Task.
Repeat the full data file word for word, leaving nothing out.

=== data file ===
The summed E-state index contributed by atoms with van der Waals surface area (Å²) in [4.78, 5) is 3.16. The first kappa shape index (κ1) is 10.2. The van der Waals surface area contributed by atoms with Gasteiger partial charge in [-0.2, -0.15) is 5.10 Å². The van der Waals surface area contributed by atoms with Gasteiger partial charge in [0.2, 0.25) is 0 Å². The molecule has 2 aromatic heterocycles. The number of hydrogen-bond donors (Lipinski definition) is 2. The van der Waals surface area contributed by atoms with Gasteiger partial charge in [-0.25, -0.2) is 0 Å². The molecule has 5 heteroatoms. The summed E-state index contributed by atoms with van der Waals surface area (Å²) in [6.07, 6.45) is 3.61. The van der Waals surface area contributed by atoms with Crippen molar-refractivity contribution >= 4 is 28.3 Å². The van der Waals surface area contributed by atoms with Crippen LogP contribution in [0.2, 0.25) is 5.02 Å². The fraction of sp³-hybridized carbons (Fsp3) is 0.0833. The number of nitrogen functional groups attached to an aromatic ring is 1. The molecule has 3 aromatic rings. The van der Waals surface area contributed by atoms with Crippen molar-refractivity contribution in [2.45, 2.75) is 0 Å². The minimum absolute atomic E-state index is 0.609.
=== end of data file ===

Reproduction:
The summed E-state index contributed by atoms with van der Waals surface area (Å²) in [4.78, 5) is 3.16. The first kappa shape index (κ1) is 10.2. The van der Waals surface area contributed by atoms with Gasteiger partial charge in [-0.2, -0.15) is 5.10 Å². The van der Waals surface area contributed by atoms with Gasteiger partial charge in [0.2, 0.25) is 0 Å². The molecule has 2 aromatic heterocycles. The number of hydrogen-bond donors (Lipinski definition) is 2. The van der Waals surface area contributed by atoms with Gasteiger partial charge in [-0.25, -0.2) is 0 Å². The molecule has 5 heteroatoms. The summed E-state index contributed by atoms with van der Waals surface area (Å²) in [6.07, 6.45) is 3.61. The van der Waals surface area contributed by atoms with Crippen molar-refractivity contribution >= 4 is 28.3 Å². The van der Waals surface area contributed by atoms with Crippen LogP contribution in [0.2, 0.25) is 5.02 Å². The fraction of sp³-hybridized carbons (Fsp3) is 0.0833. The number of nitrogen functional groups attached to an aromatic ring is 1. The molecule has 3 aromatic rings. The van der Waals surface area contributed by atoms with Crippen molar-refractivity contribution in [2.45, 2.75) is 0 Å². The minimum absolute atomic E-state index is 0.609.